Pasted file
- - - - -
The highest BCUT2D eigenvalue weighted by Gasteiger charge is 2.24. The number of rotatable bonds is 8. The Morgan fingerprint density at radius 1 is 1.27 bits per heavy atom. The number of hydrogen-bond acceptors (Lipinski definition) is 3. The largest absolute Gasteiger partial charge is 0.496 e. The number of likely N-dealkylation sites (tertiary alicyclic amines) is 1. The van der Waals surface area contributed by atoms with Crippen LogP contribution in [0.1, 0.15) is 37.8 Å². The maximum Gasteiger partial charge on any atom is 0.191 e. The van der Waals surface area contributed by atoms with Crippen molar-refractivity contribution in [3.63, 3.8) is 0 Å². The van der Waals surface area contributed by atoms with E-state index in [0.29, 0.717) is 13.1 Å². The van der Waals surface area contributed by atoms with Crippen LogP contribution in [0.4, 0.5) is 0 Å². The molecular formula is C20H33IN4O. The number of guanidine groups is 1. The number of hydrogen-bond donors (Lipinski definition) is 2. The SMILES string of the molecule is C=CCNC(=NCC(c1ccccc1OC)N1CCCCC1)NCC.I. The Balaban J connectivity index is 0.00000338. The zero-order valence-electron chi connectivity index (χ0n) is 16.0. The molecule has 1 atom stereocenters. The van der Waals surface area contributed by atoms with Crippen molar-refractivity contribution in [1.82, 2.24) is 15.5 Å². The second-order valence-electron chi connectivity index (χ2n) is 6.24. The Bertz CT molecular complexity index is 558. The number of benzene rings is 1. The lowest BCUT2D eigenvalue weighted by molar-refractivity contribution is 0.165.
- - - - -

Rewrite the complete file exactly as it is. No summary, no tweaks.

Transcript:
The highest BCUT2D eigenvalue weighted by Gasteiger charge is 2.24. The number of rotatable bonds is 8. The Morgan fingerprint density at radius 1 is 1.27 bits per heavy atom. The number of hydrogen-bond acceptors (Lipinski definition) is 3. The largest absolute Gasteiger partial charge is 0.496 e. The number of likely N-dealkylation sites (tertiary alicyclic amines) is 1. The van der Waals surface area contributed by atoms with Crippen LogP contribution in [0.1, 0.15) is 37.8 Å². The maximum Gasteiger partial charge on any atom is 0.191 e. The van der Waals surface area contributed by atoms with Crippen molar-refractivity contribution in [3.63, 3.8) is 0 Å². The van der Waals surface area contributed by atoms with E-state index in [0.29, 0.717) is 13.1 Å². The van der Waals surface area contributed by atoms with Crippen LogP contribution in [0.4, 0.5) is 0 Å². The molecular formula is C20H33IN4O. The number of guanidine groups is 1. The number of hydrogen-bond donors (Lipinski definition) is 2. The SMILES string of the molecule is C=CCNC(=NCC(c1ccccc1OC)N1CCCCC1)NCC.I. The Balaban J connectivity index is 0.00000338. The zero-order valence-electron chi connectivity index (χ0n) is 16.0. The molecule has 1 atom stereocenters. The van der Waals surface area contributed by atoms with Crippen molar-refractivity contribution in [1.82, 2.24) is 15.5 Å². The second-order valence-electron chi connectivity index (χ2n) is 6.24. The Bertz CT molecular complexity index is 558. The number of benzene rings is 1. The lowest BCUT2D eigenvalue weighted by molar-refractivity contribution is 0.165.